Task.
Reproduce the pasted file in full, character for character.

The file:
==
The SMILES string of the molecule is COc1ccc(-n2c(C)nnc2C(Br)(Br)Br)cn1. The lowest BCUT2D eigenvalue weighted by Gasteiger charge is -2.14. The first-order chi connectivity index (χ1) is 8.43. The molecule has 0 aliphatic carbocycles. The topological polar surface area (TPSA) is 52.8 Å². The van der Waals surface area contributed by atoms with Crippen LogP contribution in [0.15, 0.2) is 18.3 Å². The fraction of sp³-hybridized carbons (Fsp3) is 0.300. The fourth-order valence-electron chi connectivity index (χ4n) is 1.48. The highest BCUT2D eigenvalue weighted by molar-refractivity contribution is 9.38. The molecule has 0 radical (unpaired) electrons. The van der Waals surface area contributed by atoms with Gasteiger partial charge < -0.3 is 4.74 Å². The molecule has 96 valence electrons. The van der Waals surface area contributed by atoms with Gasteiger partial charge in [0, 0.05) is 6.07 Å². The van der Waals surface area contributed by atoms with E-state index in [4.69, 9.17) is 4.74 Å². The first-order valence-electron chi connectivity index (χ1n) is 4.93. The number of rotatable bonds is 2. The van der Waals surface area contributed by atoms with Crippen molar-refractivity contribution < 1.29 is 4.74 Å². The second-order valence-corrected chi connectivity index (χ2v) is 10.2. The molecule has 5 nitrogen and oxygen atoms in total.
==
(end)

The SMILES string of the molecule is COc1ccc(-n2c(C)nnc2C(Br)(Br)Br)cn1. The lowest BCUT2D eigenvalue weighted by Gasteiger charge is -2.14. The first-order chi connectivity index (χ1) is 8.43. The molecule has 0 aliphatic carbocycles. The topological polar surface area (TPSA) is 52.8 Å². The van der Waals surface area contributed by atoms with Crippen LogP contribution in [0.15, 0.2) is 18.3 Å². The fraction of sp³-hybridized carbons (Fsp3) is 0.300. The fourth-order valence-electron chi connectivity index (χ4n) is 1.48. The highest BCUT2D eigenvalue weighted by molar-refractivity contribution is 9.38. The molecule has 0 radical (unpaired) electrons. The van der Waals surface area contributed by atoms with Gasteiger partial charge < -0.3 is 4.74 Å². The molecule has 96 valence electrons. The van der Waals surface area contributed by atoms with Gasteiger partial charge in [0, 0.05) is 6.07 Å². The van der Waals surface area contributed by atoms with E-state index in [4.69, 9.17) is 4.74 Å². The first-order valence-electron chi connectivity index (χ1n) is 4.93. The number of rotatable bonds is 2. The van der Waals surface area contributed by atoms with Crippen molar-refractivity contribution < 1.29 is 4.74 Å². The second-order valence-corrected chi connectivity index (χ2v) is 10.2. The molecule has 5 nitrogen and oxygen atoms in total.